Congratulations Evan DeVallance
Evan DeVallance, a Graduate student in Exercise Physiology in the Biomedical Sciences Program, was recently awarded a pre-doctoral fellowship from the American Heart Association for his project titled "Effect of MetS on PVAT and its regulation of nitric oxide and aortic reactivity". The priority score on his proposal was 1.59 which is considered excellent.
Evan's mentor is Dr. Paul Chantler.
Fantastic work from Health Outcomes Research Graduate Students at WVU
Parul Agarwal won the best podium presentation award for her paper, “Health Care Expenditures Associated with Persistent Emergency Department Use: A Multi-state Analysis of Medicaid Beneficiaries,” with Co-authors Tom Bias and Usha Sambamoorthi.
In addition, Ebtihag Alenzi was a poster award finalist.
A total of 80 podium presentations and about 600 posters were presented. Our students and faculty had a total of nine presentations at the meeting. Three best paper awards were given for podium presentations. The meeting was attended by about 3600 members from all over the world and consisted of academic, industry, and clinical research organization researchers.
The WVU ISPOR Student Chapter received the Outstanding Student Chapter Award out of some 50+ US and 40+ international graduate student chapters. The ISPOR chapter application was developed by Doug Thornton, Chapter President and his team of officers, and advised by Dr. Usha Sambamoorthi.
Doug Thornton also received a Distinguished Service Award for service to the Society.
Congratulations and keep up the good work!
Meet Bryan Gall
Lab of David Siderovski, PhD
Physiology and Pharmacology
Bryan just successfully passed his dissertation defense last month and will stay with WVU until this summer. The last year of his graduate school career was certainly a whirlwind. He was recently invited to present his work to the upcoming ASPET (American Society for Pharmacology and Experimental Therapeutics) Translational & Clinical Pharmacology Executive Board meeting as an ideal example of programmatic success.
Bryan's research focuses on understanding the role that a protein called "G protein signaling modulator 3" (GPSM3) plays in the development of Rheumatoid Arthritis (RA). In particular he is focused on why mice without this protein, and humans with mutations in this protein appear to be protected from arthritis. Bryan explains "we know this protein is involved in the recruitment of inflammatory cells to tissues in RA, and loss of this protein prevents this recruitment. However, the reason this mutation in humans is protective was not fully understood. We are the first to show that mutations in a protein called G protein signaling modulator 3 (GPSM3) decrease the amount of its expression in inflammatory white blood cells."
David Siderovski, Bryan's advisor, explains the significance of his discovery:
"Bryan Gall has identified the reason why a particular gene mutation, seen in approximately 20% of the population, can protect someone from developing rheumatoid arthritis: this gene variation decreases production of a protein called GPSM3 that normally supports the movement of harmful white blood cells into joint tissue."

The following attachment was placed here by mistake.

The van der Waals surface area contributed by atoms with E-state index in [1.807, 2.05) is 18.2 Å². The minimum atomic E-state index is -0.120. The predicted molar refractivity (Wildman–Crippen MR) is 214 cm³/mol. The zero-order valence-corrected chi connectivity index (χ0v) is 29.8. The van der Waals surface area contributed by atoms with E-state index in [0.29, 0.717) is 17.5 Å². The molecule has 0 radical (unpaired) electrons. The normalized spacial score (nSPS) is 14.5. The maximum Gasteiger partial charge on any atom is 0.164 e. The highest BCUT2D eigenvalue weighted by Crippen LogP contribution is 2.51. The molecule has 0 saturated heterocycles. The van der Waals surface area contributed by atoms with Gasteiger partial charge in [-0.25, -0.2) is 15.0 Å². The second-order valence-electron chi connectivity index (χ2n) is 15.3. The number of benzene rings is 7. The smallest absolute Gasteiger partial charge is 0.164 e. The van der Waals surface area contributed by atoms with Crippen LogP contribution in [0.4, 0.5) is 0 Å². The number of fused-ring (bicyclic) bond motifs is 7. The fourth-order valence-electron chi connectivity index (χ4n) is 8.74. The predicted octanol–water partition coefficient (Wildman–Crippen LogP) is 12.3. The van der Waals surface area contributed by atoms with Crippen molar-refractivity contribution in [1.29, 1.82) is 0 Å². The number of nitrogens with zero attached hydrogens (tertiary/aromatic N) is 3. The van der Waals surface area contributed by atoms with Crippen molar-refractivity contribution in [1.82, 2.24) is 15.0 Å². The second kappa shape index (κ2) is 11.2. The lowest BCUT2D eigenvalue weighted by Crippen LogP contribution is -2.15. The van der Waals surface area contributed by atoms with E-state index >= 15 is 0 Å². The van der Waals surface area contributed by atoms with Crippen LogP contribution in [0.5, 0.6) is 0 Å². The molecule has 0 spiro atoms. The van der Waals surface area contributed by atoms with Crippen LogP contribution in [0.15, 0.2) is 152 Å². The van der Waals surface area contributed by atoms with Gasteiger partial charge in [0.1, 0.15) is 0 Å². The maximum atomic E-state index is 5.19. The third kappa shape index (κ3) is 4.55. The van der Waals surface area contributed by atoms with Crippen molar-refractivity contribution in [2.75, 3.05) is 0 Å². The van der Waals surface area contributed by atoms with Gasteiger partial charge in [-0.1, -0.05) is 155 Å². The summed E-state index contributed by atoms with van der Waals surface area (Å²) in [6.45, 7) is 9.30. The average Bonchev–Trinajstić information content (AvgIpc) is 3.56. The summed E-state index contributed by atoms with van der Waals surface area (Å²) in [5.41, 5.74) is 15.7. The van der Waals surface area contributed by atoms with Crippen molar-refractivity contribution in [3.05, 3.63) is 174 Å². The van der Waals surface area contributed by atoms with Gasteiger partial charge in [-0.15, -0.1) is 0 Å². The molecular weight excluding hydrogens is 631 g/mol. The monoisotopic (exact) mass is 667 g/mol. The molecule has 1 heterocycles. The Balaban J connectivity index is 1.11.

This breakthrough in the understanding of this protein could potentially lead to better therapeutic targets and treatments for sufferers of RA. With better treatments and medications to treat RA, the goal is to reduce the unwarranted, and sometimes unpleasant, side effects that these medications currently bring.
Bryan recently accepted a postdoctoral position at Oregon Health and Science University's Vaccine and Gene Therapy Institute where he hopes to transition his knowledge of inflammation into vaccine research.
Outside of the lab, Bryan enjoys running, hiking and biking along with reading and cooking.
Meet Tanya Dilan
Dr. Visvanathan Ramamurthy's Lab in the Ophthalmology Department
Biochemistry PhD Program
Tanya currently studies the retina which is a layer of tissue in the back of your eye that is involved in converting light into a neural signal. The retina is comprised of compartmentalized "light-sensing" cells termed photoreceptors. The outer segment of (OS) of these neurons is completely shed every 10 days therefore protein synthesis and protein transport to the OS are crucial for proper photoreceptor function. She is studying the protein called Bardet-Biedl Syndrome -8. It is a protein that is part of a larger multimeric complex called the BBSome. The BBSome is thought to be involved in protein transport. Mutations is Bbs8 lead to vision loss as well as a host of other symptoms such as renal problems, obesity and cognitive impairment.
Her goal is to better understand the mechanistic role that Bbs8 plays in photoreceptor cell death.
Tanya is originally from Puerto Rica and she did her Bachelors in Industrial Microbiology at the University of Puerto Rico. She would eventually like to help establish a small biotech/science incubator in Puerto Rico but first she needs to obtain the necessary scientific and business experience in order to accomplish her goals.
In her spare time she likes to play guitar and recently got into playing bongos and harmonica. "Harmonica is by far the hardest one to learn at the moment" says Dilan.
Tanya just won a National Eye Institute travel award to attend the Association for Research in Vision and Ophthalmology (ARVO) national conference in May at which she is also presenting her research.
Congratulations Tanya and keep up the good work!